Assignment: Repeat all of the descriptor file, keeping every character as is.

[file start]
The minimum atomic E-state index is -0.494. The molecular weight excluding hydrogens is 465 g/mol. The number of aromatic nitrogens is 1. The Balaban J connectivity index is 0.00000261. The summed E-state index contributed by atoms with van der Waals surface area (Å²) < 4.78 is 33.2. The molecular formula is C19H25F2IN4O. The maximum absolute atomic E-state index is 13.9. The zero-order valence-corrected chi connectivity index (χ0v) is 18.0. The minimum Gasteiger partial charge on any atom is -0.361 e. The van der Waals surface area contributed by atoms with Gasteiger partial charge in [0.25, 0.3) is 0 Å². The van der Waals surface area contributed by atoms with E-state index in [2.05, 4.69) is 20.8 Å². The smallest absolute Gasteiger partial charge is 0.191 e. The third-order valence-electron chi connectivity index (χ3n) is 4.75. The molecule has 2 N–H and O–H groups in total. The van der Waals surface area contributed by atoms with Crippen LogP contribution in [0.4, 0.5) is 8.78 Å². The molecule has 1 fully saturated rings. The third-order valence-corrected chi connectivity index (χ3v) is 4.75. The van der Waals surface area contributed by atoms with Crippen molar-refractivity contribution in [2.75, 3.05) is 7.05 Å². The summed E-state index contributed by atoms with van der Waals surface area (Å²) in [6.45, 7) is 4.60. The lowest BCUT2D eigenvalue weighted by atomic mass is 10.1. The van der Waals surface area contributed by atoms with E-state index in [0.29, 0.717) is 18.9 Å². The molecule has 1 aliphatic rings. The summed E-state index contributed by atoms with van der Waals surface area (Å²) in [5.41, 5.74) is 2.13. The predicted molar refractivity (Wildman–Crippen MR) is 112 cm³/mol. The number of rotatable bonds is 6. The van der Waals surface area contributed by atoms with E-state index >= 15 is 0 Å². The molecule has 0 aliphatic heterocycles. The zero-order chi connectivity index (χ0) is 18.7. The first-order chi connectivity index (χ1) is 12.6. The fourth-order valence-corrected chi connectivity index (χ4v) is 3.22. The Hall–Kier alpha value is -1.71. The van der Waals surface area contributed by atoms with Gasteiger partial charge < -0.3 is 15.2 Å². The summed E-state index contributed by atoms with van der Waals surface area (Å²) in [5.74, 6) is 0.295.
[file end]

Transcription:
The minimum atomic E-state index is -0.494. The molecular weight excluding hydrogens is 465 g/mol. The number of aromatic nitrogens is 1. The Balaban J connectivity index is 0.00000261. The summed E-state index contributed by atoms with van der Waals surface area (Å²) < 4.78 is 33.2. The molecular formula is C19H25F2IN4O. The maximum absolute atomic E-state index is 13.9. The zero-order valence-corrected chi connectivity index (χ0v) is 18.0. The minimum Gasteiger partial charge on any atom is -0.361 e. The van der Waals surface area contributed by atoms with Gasteiger partial charge in [0.25, 0.3) is 0 Å². The van der Waals surface area contributed by atoms with E-state index in [2.05, 4.69) is 20.8 Å². The smallest absolute Gasteiger partial charge is 0.191 e. The third-order valence-electron chi connectivity index (χ3n) is 4.75. The molecule has 2 N–H and O–H groups in total. The van der Waals surface area contributed by atoms with Crippen LogP contribution in [0.4, 0.5) is 8.78 Å². The molecule has 1 fully saturated rings. The third-order valence-corrected chi connectivity index (χ3v) is 4.75. The van der Waals surface area contributed by atoms with Crippen molar-refractivity contribution in [2.75, 3.05) is 7.05 Å². The summed E-state index contributed by atoms with van der Waals surface area (Å²) in [6.45, 7) is 4.60. The lowest BCUT2D eigenvalue weighted by atomic mass is 10.1. The van der Waals surface area contributed by atoms with E-state index in [0.29, 0.717) is 18.9 Å². The molecule has 1 aliphatic rings. The summed E-state index contributed by atoms with van der Waals surface area (Å²) in [5.41, 5.74) is 2.13. The predicted molar refractivity (Wildman–Crippen MR) is 112 cm³/mol. The number of rotatable bonds is 6. The van der Waals surface area contributed by atoms with E-state index >= 15 is 0 Å². The molecule has 0 aliphatic heterocycles. The zero-order chi connectivity index (χ0) is 18.7. The first-order chi connectivity index (χ1) is 12.6. The fourth-order valence-corrected chi connectivity index (χ4v) is 3.22. The Hall–Kier alpha value is -1.71. The van der Waals surface area contributed by atoms with Gasteiger partial charge < -0.3 is 15.2 Å². The summed E-state index contributed by atoms with van der Waals surface area (Å²) in [5.74, 6) is 0.295.